Filmed in Southern California by New Line Prods. Executive producers, Bob Saget, Sasha Emerson, Laura Gerson, Peter Morgan, Melissa Goddard; producer, Cindy Hornickel; director, Richard Michaels; writers, Sheldon Bull, Hoyt Hilsman; Asure step up from last week’s “Summertime Switch,” the opening offering from “ABC Family Movie,” this latest entry — about a non-athletic dad going on a camping spree with his 10-year-old son — doesn’t sound like a promising plan for a Saturday night TV fling. But director Richard Michaels and his cast go for the unsubtle approach, and there’s something to that.
The jaded won’t buy the premise, but Bob Saget’s individualistic Paley and Brian Bonsall as his enthusiastic son Michael set out on a school Dad & Lad camping weekend despite Paley’s misgivings. The format’s rusty, but there are a twist or two that keep the vidpic bumping along.
Paley is a true whiner, sarcastic and snide, who embarrasses his son as he takes potshots at the others on the first evening of the camp-out. He particularly riles bully Chet (David Graf), father of equally ugly-spirited Chip (ChaChi Pittman). Chet and Chip pull a couple of underhanded tricks on Paley and Michael until the inevitable moment when Chet needs Paley’s help.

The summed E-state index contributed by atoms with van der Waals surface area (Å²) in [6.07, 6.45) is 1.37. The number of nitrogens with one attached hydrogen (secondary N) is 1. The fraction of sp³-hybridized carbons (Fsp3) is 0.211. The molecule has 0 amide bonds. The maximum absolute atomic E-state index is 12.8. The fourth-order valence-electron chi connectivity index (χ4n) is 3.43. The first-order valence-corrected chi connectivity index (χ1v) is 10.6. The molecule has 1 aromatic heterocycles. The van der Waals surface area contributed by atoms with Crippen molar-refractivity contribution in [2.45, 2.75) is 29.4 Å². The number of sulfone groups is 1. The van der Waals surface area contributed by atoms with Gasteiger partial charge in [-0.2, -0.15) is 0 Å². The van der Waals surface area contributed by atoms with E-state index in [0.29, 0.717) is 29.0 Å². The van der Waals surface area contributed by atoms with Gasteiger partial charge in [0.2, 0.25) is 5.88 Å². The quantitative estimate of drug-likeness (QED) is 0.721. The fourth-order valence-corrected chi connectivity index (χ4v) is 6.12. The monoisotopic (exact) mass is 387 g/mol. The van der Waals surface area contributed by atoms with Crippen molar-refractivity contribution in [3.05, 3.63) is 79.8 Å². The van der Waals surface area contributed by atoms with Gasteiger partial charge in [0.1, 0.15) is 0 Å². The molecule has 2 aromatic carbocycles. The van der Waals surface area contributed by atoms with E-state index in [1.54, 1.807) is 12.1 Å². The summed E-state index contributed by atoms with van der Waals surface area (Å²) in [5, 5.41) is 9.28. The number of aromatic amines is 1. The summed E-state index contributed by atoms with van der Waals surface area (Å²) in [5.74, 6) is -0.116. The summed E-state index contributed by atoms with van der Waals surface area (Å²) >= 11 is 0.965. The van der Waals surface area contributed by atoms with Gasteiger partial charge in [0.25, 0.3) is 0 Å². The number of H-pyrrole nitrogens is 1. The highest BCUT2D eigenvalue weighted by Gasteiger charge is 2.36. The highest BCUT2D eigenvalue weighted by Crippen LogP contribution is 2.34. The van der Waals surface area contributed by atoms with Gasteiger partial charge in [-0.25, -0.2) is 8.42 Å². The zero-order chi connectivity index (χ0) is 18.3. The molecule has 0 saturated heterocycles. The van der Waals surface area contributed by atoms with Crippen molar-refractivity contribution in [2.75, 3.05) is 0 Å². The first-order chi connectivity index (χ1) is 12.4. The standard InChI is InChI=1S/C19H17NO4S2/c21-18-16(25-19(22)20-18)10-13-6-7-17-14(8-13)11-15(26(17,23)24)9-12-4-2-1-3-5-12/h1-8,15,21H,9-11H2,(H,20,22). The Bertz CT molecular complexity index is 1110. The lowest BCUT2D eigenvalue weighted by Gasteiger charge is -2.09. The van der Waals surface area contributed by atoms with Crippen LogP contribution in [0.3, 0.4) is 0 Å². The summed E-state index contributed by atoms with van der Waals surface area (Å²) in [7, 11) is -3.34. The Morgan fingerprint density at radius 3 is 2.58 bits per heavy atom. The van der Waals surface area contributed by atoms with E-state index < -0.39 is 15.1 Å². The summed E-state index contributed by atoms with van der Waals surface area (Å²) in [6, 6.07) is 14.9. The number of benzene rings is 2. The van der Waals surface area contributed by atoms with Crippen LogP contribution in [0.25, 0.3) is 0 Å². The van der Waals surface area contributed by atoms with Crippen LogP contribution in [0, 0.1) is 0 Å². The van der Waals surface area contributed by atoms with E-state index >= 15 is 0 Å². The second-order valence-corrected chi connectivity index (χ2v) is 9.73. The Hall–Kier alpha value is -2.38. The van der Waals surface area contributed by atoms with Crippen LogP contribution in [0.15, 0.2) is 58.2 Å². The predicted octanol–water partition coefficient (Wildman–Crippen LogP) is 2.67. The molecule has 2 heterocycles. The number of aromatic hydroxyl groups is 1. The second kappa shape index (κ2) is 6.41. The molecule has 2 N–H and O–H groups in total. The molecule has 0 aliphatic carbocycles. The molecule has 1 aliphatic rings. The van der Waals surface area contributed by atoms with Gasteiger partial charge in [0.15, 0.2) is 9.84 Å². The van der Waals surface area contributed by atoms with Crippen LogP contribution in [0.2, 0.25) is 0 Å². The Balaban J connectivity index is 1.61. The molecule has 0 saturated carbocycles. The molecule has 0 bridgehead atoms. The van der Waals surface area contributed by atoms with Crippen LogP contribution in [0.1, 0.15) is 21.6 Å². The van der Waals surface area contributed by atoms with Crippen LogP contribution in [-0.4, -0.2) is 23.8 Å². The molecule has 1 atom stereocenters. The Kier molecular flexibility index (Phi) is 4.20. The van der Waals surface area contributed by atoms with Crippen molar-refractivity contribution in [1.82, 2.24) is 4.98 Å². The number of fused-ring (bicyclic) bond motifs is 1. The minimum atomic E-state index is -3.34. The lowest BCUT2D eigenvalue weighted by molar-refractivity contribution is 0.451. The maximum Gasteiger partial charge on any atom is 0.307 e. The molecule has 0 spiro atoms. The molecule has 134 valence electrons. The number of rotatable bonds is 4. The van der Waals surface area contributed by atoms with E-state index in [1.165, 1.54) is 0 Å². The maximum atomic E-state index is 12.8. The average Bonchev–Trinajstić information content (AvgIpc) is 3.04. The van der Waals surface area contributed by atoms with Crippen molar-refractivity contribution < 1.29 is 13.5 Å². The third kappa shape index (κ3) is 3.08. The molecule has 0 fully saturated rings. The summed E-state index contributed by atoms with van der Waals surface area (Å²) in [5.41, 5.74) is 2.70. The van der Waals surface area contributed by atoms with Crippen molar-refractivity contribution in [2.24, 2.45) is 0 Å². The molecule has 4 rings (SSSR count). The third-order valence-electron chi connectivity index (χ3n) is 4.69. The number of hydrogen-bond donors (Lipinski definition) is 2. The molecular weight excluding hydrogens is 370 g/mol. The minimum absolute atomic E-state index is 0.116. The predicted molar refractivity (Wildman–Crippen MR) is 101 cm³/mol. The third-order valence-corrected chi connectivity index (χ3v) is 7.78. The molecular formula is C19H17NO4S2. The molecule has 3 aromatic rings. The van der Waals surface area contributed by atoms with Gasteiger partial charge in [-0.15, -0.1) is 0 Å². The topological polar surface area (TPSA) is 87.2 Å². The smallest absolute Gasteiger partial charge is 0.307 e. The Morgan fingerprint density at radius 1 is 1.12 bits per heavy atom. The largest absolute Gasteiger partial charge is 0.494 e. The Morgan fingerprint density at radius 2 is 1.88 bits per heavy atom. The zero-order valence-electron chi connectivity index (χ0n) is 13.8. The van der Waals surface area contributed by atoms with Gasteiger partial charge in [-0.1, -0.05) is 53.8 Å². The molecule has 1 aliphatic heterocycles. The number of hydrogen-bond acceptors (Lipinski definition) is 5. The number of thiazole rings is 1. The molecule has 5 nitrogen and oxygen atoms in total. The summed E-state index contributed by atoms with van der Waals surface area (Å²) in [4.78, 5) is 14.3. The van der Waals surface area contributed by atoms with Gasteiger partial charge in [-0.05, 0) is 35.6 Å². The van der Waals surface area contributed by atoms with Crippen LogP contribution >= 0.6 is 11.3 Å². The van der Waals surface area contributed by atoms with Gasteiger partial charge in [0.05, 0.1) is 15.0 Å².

Trouble is, Paley has a personality that’s annoying enough to throw off viewers, and Chet draws some sympathy. Another father, Aaron (Stuart Pankin), and son Brent (Brian Levinson) lean toward Paley’s side, while the scoutmaster (well-played by Troy Evans), who has to see accident-prone Paley to the first-aid station more than once, grows less fond as events flash past — particularly Paley’s senseless, insensitive public ridicule of the scoutmaster.
Some of Saget’s physical antics are amusing in the broad comedy, and in Paley he creates a genuine if not personable character. Acting otherwise is generally flat, except for young Bonsall, who springs a likable, gritty personality. Denver Pyle turns up as a ship’s captain and silver miner, and Heidi Swedberg fills in as Paley’s annoyed wife.
The trifling comedy by Sheldon Bull and Hoyt Hilsman (a contributor to Variety) won’t keep people gaspin’ to know what happens next, but it’s satisfactory family fodder and one of the few attempts to create a vidpic comedy , which is something. Tech credits are OK, and there are a few chuckles. There’s hope.